The academic literature on this subject shows some awareness of the issues, although little seems to bother the leading paleontologist consulted for the jurassic park film franchise. In a 2015 interview, Jack Horner referred to a project discussing the creation of a dinosaur snout-like beak in a chicken embryo. “It’s a great concept, isn’t it? I don’t care how we make a dino-chicken, or how we bring back dinosaurs, I don’t care who does it, I just want it to happen.
Others are not so cavalier in their enthusiasm, annoyed by the issues involved in such an undertaking. “Disextinction entangles us in complex ethical and speculative territory,” a paper co-authored in Studies in ecocriticism complaints. There are “technical, ethical and ecological challenges,” says Corey JA Bradshaw of Flinders University.
A number of criticisms have been leveled at such projects. In a spatial context, resurrected species should encounter a radically altered environment. In the decade since 2010, the global net loss of forests has been recorded at 4.7 million hectares. The Food and Agriculture Organization of the United Nations, however, puts the global rate of deforestation at around 10 million hectares each year. It’s fine to imagine a world repopulated with its saber-toothed cats, mammoths, and thylacines, but the environment itself must be suitable enough to accommodate them.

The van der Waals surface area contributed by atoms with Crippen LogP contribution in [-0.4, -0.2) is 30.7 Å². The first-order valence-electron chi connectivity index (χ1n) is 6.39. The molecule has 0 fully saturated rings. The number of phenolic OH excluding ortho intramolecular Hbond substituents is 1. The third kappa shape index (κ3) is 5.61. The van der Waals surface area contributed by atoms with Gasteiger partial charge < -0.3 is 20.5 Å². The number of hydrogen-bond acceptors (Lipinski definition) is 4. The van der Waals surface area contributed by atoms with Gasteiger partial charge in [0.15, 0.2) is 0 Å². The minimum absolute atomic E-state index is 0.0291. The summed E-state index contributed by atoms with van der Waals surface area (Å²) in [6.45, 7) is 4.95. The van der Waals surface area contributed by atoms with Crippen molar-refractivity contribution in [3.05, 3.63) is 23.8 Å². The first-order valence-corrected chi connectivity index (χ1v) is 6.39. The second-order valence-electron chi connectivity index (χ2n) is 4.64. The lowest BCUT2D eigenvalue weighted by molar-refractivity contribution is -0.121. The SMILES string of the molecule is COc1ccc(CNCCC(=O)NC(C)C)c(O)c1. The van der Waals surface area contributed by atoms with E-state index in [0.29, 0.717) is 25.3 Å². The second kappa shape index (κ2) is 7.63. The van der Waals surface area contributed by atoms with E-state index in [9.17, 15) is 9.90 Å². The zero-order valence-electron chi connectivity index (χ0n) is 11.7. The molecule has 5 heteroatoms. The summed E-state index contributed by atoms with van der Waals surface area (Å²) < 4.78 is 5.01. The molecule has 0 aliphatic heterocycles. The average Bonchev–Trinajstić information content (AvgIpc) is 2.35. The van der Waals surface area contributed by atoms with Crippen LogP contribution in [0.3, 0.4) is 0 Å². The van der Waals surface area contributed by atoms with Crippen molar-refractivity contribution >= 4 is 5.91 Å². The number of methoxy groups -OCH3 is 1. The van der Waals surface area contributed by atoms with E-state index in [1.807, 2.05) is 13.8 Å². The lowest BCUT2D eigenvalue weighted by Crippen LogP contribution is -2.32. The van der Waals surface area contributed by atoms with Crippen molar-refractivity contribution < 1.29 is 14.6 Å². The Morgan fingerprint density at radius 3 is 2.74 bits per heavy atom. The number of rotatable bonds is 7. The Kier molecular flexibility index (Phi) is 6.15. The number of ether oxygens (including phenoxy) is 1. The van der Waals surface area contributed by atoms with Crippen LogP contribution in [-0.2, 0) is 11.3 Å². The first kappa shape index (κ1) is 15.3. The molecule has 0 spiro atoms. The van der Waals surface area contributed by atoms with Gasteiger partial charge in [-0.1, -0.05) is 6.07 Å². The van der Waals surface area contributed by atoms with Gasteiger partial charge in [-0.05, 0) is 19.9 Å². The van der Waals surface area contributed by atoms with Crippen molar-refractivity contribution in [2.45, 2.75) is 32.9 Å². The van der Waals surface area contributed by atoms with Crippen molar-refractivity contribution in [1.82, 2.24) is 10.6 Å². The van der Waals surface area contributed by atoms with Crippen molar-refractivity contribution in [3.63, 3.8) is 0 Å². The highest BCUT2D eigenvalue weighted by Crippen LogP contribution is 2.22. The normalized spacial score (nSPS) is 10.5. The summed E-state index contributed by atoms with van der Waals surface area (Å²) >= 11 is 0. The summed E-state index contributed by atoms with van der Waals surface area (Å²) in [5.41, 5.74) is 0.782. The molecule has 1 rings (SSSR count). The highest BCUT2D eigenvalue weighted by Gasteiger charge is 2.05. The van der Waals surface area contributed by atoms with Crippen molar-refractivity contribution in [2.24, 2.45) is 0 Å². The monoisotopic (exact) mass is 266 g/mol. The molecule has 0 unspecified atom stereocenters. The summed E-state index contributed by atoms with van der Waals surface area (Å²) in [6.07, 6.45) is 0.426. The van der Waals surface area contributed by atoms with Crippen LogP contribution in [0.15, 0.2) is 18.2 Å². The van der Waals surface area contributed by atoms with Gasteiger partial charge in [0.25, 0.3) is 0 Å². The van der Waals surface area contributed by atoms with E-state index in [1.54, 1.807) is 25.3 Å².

From an accounting point of view, such programs are very expensive for a meager result: a few animals, as opposed to a sustainably high number of this species. Instead of focusing on God’s plans for extinction, why not focus on stopping the extinction process in the first place?
A 2017 study looking at “potential candidate species for de-extinction” from the state of New South Wales and New Zealand was pretty damning about the process. Even given that such “resurrection” projects could receive external sponsorship and costs could be shared “with existing analogue species”, the pool of public funding for the conservation of these species “would lead to fewer existing species that could be conserved, suggesting a net loss of biodiversity.”
This flimsy endorsement suggests that other strategies should be considered, from managing and removing invasive species (itself problematic), to implementing breeding and reintroduction programs. endangered species and to buy land for reasons of ecosystem preservation.
None of these alternatives will deter cashed-in entrepreneurs and opportunistic scientists from meddling in global ecology, which humans have done since they set foot on this planet.
Dr Binoy Kampmark was a Commonwealth Scholar at Selwyn College, Cambridge. He currently teaches at RMIT University. Email: email@example.com